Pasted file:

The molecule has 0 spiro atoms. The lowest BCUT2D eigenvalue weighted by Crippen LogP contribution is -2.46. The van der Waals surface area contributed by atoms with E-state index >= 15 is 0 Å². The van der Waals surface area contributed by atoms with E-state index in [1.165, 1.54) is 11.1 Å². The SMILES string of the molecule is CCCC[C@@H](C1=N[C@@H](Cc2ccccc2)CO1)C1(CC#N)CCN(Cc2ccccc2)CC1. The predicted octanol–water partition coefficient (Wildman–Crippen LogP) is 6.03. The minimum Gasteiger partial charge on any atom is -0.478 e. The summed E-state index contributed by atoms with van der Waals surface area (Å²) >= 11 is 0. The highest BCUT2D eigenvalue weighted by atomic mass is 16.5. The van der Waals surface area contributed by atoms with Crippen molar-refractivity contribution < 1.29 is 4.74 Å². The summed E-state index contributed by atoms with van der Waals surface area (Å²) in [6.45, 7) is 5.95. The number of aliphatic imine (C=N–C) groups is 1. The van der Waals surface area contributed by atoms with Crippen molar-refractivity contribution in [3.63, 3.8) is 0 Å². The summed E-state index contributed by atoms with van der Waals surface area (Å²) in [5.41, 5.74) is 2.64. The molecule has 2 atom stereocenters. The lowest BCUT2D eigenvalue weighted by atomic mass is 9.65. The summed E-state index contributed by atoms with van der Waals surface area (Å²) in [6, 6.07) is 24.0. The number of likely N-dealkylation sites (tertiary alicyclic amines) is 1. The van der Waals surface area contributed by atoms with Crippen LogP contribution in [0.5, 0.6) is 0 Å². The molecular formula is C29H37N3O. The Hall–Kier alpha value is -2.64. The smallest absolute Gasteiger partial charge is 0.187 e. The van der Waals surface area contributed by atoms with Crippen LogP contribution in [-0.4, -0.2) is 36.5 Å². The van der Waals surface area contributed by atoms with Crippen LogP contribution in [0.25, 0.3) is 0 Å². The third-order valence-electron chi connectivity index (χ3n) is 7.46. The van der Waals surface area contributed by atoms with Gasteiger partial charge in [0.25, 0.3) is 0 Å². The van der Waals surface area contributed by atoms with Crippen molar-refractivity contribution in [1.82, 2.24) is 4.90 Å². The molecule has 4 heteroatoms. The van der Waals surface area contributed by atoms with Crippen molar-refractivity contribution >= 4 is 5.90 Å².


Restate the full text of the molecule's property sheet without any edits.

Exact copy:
The molecule has 0 spiro atoms. The lowest BCUT2D eigenvalue weighted by Crippen LogP contribution is -2.46. The van der Waals surface area contributed by atoms with E-state index >= 15 is 0 Å². The van der Waals surface area contributed by atoms with E-state index in [1.165, 1.54) is 11.1 Å². The SMILES string of the molecule is CCCC[C@@H](C1=N[C@@H](Cc2ccccc2)CO1)C1(CC#N)CCN(Cc2ccccc2)CC1. The predicted octanol–water partition coefficient (Wildman–Crippen LogP) is 6.03. The minimum Gasteiger partial charge on any atom is -0.478 e. The summed E-state index contributed by atoms with van der Waals surface area (Å²) >= 11 is 0. The highest BCUT2D eigenvalue weighted by atomic mass is 16.5. The van der Waals surface area contributed by atoms with Crippen molar-refractivity contribution < 1.29 is 4.74 Å². The summed E-state index contributed by atoms with van der Waals surface area (Å²) in [6.45, 7) is 5.95. The number of aliphatic imine (C=N–C) groups is 1. The van der Waals surface area contributed by atoms with Crippen molar-refractivity contribution in [3.63, 3.8) is 0 Å². The summed E-state index contributed by atoms with van der Waals surface area (Å²) in [5.41, 5.74) is 2.64. The molecule has 2 atom stereocenters. The lowest BCUT2D eigenvalue weighted by atomic mass is 9.65. The summed E-state index contributed by atoms with van der Waals surface area (Å²) in [6, 6.07) is 24.0. The number of likely N-dealkylation sites (tertiary alicyclic amines) is 1. The van der Waals surface area contributed by atoms with Crippen LogP contribution in [0.5, 0.6) is 0 Å². The molecular formula is C29H37N3O. The Hall–Kier alpha value is -2.64. The smallest absolute Gasteiger partial charge is 0.187 e. The van der Waals surface area contributed by atoms with Crippen LogP contribution in [-0.4, -0.2) is 36.5 Å². The van der Waals surface area contributed by atoms with Crippen LogP contribution in [0.25, 0.3) is 0 Å². The third-order valence-electron chi connectivity index (χ3n) is 7.46. The van der Waals surface area contributed by atoms with Gasteiger partial charge in [0.25, 0.3) is 0 Å². The van der Waals surface area contributed by atoms with Crippen molar-refractivity contribution in [1.82, 2.24) is 4.90 Å². The molecule has 4 heteroatoms. The van der Waals surface area contributed by atoms with Crippen molar-refractivity contribution >= 4 is 5.90 Å².